It was such a blessing to receive your note and to hear that you’ve decided to follow Christ! Sometimes it takes many years for those Sunday school stories to ring true, doesn’t it? It touched me to hear your gratitude for the Bible I sent and how it challenged you to get right with God.
You asked for a few practical tips on living the Christian life. It means a lot to me that you’d ask. I completely understand how busy you are and how it’s daunting to add this new thing into an already-packed life. And yes, man-made religious rules have a way of taking the joy out of even the best things. Thankfully, God does not mean to burden us, but to bless us. So let me offer a few tips on living your new life as a follower of Christ.
I’m sure you remember your parents teaching you the importance of a daily quiet time. It really is crucial that you build the habit of getting with God every day, but this doesn’t need to take a lot of time. I already sent you an easy-to-read translation of the Bible that does a great job of explaining what the biblical authors meant by what they wrote. What you might want to do now is buy a devotional book that will help you really streamline your quiet time. There are lots of options meant to help you have a meaningful time with the Lord in just a few minutes. Perhaps get the Men’s Five-Minute Devotional or even the CEO’s Five-Minute Devotional since it was written for people just like you. They will give you something to think about through the day and also suggest one or two things you might pray about.
Then there’s church to consider, and I know you’re already looking for one in your neighborhood. I’ve got four tips about that.
First, find a church that really suits you and your family. Maybe you can sit down with your wife and the children and put together a list of things you’d like to have in your dream church: a dynamic preacher, an exciting youth program, a contemporary service style—maybe even a gym or coffee shop. That will help you narrow the search.
Second, try to find a church that offers a Saturday evening service, since it sounds like that might be a more convenient option for you than Sunday morning. You aren’t the only family with a Sunday that’s already packed full! That’s why a lot of churches—big churches, at least—now offer a Saturday evening option. Church doesn’t have to be a major inconvenience.
Third, remember that it doesn’t make you a better Christian to go to all the other services and programs. At some point you will probably sense pressure to go to that Wednesday evening prayer service. If you feel called to go, then go! But the fact is, God burdens and gifts certain people to pray more than others. If that’s not your burden or gifting, then don’t feel you ought to attend. The same is true for the men’s meetings, small groups, and other events.
Fourth, don’t beat yourself up if you can’t attend church every week. I know how tough it is with work, family, children, and all the other things in life. Let me give you a pro tip: Block off a weekend once or twice a year to attend a men’s retreat or conference. These are amazing times for spiritual growth. It takes a bit of planning and there’s a bit of a cost, but the pay-off is huge. If church is the normal dinner you eat every day, a conference is like treating yourself to a meal at a fine steakhouse.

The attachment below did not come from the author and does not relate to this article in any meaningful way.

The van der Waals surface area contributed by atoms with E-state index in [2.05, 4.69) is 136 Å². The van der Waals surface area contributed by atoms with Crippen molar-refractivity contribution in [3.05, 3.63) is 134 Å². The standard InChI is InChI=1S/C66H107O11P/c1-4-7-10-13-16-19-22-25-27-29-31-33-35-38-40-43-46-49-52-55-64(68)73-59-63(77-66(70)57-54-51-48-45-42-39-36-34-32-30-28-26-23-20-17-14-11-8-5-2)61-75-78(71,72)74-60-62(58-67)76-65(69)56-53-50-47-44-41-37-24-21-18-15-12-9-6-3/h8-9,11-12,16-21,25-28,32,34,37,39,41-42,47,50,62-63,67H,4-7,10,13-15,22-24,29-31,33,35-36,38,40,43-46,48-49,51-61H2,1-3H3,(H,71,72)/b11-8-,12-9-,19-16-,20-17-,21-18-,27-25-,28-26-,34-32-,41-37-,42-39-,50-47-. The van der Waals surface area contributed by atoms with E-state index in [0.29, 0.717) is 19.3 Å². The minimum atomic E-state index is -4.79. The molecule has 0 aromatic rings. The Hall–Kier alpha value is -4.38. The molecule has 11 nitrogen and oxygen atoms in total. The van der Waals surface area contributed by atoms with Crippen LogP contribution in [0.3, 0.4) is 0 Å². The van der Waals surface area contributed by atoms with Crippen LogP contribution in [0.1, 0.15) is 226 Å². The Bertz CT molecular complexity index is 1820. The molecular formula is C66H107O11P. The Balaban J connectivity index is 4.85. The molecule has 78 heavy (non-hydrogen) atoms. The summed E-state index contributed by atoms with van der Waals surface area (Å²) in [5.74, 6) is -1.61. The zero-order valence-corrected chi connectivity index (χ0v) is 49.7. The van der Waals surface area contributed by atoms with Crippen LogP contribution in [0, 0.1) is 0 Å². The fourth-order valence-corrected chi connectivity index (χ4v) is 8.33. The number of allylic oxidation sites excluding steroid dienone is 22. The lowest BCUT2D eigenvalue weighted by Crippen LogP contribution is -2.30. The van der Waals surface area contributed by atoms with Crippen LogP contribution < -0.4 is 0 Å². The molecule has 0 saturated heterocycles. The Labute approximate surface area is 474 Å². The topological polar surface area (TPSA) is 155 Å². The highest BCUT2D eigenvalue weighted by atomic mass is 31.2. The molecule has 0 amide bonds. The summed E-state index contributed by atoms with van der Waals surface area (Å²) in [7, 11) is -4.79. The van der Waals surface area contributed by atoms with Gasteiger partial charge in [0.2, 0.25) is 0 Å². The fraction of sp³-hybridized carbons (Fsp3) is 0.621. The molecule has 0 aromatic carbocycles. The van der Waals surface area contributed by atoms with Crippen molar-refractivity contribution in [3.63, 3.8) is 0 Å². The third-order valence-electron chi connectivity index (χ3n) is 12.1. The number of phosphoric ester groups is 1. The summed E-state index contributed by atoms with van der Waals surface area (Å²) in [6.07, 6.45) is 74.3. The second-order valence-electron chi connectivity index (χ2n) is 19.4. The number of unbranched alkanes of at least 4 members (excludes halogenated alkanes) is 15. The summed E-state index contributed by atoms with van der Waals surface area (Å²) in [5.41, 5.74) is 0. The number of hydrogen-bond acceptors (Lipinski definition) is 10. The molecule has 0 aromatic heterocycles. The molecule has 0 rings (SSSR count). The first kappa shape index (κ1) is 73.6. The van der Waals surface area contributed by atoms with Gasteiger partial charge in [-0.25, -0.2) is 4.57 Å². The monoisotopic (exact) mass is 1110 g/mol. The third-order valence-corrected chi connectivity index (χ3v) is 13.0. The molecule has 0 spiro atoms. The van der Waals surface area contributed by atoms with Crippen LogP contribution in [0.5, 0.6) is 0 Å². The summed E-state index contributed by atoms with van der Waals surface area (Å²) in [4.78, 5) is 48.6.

I hope that helps you find a suitable church. One of the great benefits of living in suburbia is you tend to have lots of options. I’m sure you’ll be able to find one that’s just right for you.
Of course, we also need to talk about money. I know it’s kind of an awkward subject, but I wouldn’t feel right if I didn’t address it. You mentioned that you want to start giving something to the church. God’s done so much for you that it’s only right you give something back! But remember that the Bible doesn’t mandate how much to give. The tithe (that whole ten percent thing) is an Old Testament edict from the era of law and doesn’t apply to this era of grace. Jesus has set us free to give what we feel led to give. My advice is to get in the habit of giving a bit every week or month, but to hold some back so you can respond if there is a special collection or a building drive. Also, God knows you’re at a really expensive time of life right now—kids playing sports, getting braces, and going off to college—so do your best for now and commit to giving more in the future. That’s just wise financial planning.
I’m sure more will come to mind in the future, so I may send you another note in a week or two. But for now, I hope these tips are able to get you started on this new adventure.
I hate to defile this article with an explanation, but in an era of skimming, I think it’s probably necessary to point out that this is satire. It may not be good satire, but it’s at least an attempt. So please don’t send me an angry Letter to the Editor until you’ve read it in that light.
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